Zioga P, Chapman P, Ma M & Pollick F (2015) A Hypothesis of Brain-to-Brain Coupling in Interactive New Media Art and Games Using Brain-Computer Interfaces. In: Göbel S, Ma M, Baalsrud Hauge J, Fradinho Oliveira M, Wiemeyer J & Wendel V (eds.) Serious Games. JCSG 2015. Lecture Notes in Computer Science, 9090. Serious Games First Joint International Conference, JCSG 2015, Huddersfield, UK, 03.06.2015-04.06.2015. Cham, Switzerland: Springer, pp. 103-113. https://doi.org/10.1007/978-3-319-19126-3_9
Abstract Interactive new media art and games belong to distinctive fields, but nevertheless share common grounds, tools, methodologies, challenges, and goals, such as the use of applications and devices for engaging multiple participants and players, and more recently electroencephalography (EEG)-based brain-computer interfaces (BCIs). At the same time, an increasing number of new neuroscientific studies explore the phenomenon of brain-to-brain coupling, the dynamics and processes of the interaction and synchronisation between multiple subjects and their brain activity. In this context, we discuss interactive works of new media art, computer and serious games that involve the interaction of the brain-activity, and hypothetically brain-to-brain coupling, between multiple performer/s, spectator/s, or participants/players. We also present Enheduanna – A Manifesto of Falling (2015), a new live brain-computer cinema performance, with the use of an experimental passive multi-brain BCI system under development. The aim is to explore brain-to-brain coupling between performer/s and spectator/s as means of controlling the audio-visual creative outputs.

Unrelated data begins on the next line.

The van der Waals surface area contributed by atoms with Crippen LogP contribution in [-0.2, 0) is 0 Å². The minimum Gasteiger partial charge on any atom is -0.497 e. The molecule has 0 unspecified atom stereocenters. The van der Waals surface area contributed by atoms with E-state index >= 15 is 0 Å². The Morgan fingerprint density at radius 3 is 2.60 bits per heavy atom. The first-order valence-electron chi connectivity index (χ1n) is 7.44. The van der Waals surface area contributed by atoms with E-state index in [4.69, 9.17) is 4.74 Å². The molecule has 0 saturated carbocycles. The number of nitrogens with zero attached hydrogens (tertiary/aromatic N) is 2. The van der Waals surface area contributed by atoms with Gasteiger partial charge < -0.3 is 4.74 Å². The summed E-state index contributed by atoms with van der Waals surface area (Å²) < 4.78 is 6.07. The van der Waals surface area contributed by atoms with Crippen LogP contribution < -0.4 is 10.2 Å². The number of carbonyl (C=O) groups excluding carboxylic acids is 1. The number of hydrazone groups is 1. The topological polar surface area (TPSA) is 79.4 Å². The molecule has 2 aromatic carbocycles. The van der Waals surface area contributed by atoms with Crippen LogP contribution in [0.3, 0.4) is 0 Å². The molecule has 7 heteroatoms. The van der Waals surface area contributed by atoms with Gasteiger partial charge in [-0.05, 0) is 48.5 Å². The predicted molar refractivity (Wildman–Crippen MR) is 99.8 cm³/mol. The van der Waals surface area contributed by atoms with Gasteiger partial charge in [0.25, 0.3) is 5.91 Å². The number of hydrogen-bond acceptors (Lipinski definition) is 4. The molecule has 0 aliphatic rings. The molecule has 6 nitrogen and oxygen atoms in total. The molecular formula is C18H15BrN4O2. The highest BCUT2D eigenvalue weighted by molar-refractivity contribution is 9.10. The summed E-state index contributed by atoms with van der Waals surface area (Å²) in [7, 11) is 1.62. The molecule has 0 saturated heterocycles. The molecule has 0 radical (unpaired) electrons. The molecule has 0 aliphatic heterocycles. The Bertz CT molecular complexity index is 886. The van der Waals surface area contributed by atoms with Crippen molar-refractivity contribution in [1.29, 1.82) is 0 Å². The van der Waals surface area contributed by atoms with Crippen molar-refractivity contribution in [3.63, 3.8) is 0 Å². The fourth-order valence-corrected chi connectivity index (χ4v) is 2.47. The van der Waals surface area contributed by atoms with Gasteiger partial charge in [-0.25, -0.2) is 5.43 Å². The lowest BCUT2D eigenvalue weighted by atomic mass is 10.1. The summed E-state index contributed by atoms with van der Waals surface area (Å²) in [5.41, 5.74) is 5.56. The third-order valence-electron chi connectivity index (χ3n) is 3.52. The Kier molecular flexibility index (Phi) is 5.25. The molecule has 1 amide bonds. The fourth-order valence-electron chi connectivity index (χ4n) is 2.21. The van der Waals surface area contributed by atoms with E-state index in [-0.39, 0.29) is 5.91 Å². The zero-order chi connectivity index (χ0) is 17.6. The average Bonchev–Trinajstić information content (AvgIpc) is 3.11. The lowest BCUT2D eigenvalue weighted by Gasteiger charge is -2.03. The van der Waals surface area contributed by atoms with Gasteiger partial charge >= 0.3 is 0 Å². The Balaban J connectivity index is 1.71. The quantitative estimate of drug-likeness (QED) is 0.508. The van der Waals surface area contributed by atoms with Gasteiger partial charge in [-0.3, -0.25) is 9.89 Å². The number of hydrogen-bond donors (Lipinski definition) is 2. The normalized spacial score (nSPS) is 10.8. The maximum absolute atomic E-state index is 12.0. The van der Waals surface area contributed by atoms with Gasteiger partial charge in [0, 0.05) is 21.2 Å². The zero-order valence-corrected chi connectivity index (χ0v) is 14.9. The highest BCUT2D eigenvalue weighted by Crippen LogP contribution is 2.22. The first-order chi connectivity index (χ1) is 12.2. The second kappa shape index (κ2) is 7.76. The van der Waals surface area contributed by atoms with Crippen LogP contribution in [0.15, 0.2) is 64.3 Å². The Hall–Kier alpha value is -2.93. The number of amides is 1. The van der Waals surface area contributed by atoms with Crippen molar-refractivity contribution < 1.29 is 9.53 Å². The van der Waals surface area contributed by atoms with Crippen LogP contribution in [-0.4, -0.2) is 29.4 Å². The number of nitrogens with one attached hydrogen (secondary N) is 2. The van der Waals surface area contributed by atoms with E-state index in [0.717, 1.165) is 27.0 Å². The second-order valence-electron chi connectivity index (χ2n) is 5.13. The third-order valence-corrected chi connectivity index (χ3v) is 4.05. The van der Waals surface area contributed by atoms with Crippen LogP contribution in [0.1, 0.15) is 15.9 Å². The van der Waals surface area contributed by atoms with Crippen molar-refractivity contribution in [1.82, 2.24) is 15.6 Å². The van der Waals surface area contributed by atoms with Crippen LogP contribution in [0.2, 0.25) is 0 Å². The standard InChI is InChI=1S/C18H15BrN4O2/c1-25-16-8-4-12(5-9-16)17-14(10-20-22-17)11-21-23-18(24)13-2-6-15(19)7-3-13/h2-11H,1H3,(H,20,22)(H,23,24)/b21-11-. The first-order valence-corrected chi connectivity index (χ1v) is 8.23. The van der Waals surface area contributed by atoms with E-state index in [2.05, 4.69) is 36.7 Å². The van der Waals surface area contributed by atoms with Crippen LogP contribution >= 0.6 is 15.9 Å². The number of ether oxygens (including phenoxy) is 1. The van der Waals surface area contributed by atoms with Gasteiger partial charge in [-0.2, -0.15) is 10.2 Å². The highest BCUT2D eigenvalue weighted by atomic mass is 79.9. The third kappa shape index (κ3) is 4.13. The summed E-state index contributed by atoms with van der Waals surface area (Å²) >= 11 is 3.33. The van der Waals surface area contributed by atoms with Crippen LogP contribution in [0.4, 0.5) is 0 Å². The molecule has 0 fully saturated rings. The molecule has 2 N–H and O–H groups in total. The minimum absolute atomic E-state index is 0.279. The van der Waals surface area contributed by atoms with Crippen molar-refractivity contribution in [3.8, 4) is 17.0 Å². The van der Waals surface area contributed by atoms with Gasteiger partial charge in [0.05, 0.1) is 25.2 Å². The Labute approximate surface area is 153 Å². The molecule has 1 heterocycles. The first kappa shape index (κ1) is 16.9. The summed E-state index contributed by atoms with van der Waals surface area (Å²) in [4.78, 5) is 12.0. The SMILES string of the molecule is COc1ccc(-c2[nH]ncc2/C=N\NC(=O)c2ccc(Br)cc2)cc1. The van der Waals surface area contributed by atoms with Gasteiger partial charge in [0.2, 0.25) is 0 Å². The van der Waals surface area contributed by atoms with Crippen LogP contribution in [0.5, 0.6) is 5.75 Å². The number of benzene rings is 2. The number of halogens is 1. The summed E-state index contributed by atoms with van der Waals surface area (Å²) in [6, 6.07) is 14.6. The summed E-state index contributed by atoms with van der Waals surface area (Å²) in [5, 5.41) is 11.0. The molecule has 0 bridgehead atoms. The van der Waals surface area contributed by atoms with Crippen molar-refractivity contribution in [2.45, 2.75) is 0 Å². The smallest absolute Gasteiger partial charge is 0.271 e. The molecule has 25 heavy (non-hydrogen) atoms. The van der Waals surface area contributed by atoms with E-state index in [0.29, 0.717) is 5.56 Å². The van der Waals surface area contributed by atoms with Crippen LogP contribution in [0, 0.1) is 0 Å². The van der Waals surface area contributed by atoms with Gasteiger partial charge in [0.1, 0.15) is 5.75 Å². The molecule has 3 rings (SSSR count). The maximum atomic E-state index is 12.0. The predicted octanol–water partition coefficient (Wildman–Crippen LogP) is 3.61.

Keywords Brain-to-brain Coupling, Brain-Computer Interface (BCI), Human-Computer Interaction (HCI), Electroencephalography (EEG), New Media Art, Computer Games, Serious Games, Performer, Audience, Spectator, Participant, Player